British audiences by the time the film reached England in July 1942.
Nevertheless, British praise for the film was still forthcoming:
- "...propaganda worth a hundred battleships." --Winston
- "It is just as well, perhaps to anticipate criticism by
admitting that Hollywood's Mrs. Miniver (Empire) has its faults as a
study of English life in wartime... No gents outfitters of our acquaintance
supplied Mr. Miniver with his pyjamas... When these details are recognized,
however, the plain fact remains that Mrs. Miniver is the most moving,
sensitive, and inspirational film that has come out of the war yet in any
country." --C.A. Lejeune, The Observer (12 July 1942).
- "Of all the war films which have been seen in Edinburgh,
this one gives the truest picture of life as people in the London area knew
it in 1940-41... Greer Garson's
Mrs. Miniver is a very real person -- charming, graceful, and expressing in
her attitude to life the feelings of countless English wives and mothers.
as Mr. Miniver is also well cast, and the Lady Beldon of Dame May Whitty
is an extremely good study of "Her Ladyship." The other characters are
well played, although Richard Ney's Vin seems American rather than English."
--The Scotsman (27 October 1942).
Over the sixty years since MRS. MINIVER's 1942 release, the
film has suffered a good deal of ahistorical criticism, even from such
unlikely quarters as its own filmmakers and stars. Shortly after
director William Wyler
completed work on MRS. MINIVER, he joined the Army Signal Corps and was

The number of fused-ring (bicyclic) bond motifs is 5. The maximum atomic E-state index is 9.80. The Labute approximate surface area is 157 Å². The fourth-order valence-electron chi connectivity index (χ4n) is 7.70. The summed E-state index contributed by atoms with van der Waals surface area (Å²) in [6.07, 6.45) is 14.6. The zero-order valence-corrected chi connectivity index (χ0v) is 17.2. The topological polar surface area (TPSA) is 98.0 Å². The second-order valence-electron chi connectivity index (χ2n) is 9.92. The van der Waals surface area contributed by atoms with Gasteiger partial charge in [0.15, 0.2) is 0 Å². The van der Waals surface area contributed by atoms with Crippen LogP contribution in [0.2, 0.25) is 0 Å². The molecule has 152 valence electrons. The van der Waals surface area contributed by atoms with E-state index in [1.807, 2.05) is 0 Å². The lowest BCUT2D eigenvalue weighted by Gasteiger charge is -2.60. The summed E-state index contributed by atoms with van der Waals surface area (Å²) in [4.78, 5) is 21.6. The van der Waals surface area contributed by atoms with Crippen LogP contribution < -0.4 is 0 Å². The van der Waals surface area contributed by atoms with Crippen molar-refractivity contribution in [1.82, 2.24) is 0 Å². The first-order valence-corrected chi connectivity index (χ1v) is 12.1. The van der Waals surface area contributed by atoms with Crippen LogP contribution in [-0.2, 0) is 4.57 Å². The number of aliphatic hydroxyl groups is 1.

overseas on Oscar night (March 4, 1943) when he won the Best Director Oscar for
his work on the film. In October 1942 during an interview with the BBC,
described how his firsthand experience of the war enabled him to realize the
inadequacies of MRS. MINIVER which he now felt "only scratched the surface of
war... I don't mean that it was wrong. It was incomplete." (*7)
And later, as she found her career somewhat stifled by the noble, stoic image
of her MRS. MINIVER character, Greer Garson
also expressed some misgivings about the movie. But by far, the greatest
damage to MRS. MINIVER's reputation as a film was done by the reactionary
anti-war sentiment of the Vietnam War era thirty years later which universally
condemned blatantly pro-war movies (like MRS. MINIVER) as well as screen
personae (like John Wayne), even from previous eras, as hawkish influences on
contemporary American foreign policy. Luckily however, with the dawn of
the 21st century, cooler heads prevail, and MRS. MINIVER (1942) can once again
be appreciated both for what it offered audiences of that certain period of
American (and world) history and for the insights into the past which it
continues to provide modern audiences who cannot help but find themselves
caught up in the lives of the film's timeless characters.
Elizabeth's favorite moment in MRS. MINIVER (1942): Toby
reaching out and noisily banging the door handle on his way out of church --
just one of many examples of the human touches in MRS. MINIVER which make the
- Herman, William Wyler 235.
- James Robert Parish and Gregory Mark, The Best of
M-G-M, The Golden Years: 1928-1959 (Westport: Arlington House Publishers,
- Cecil B. De Mille, The Autobiography of Cecil B. De
Mille (Englewood Cliffs, N.J.: Prentice Hall, 1959) 336.
- Herman, William Wyler 237.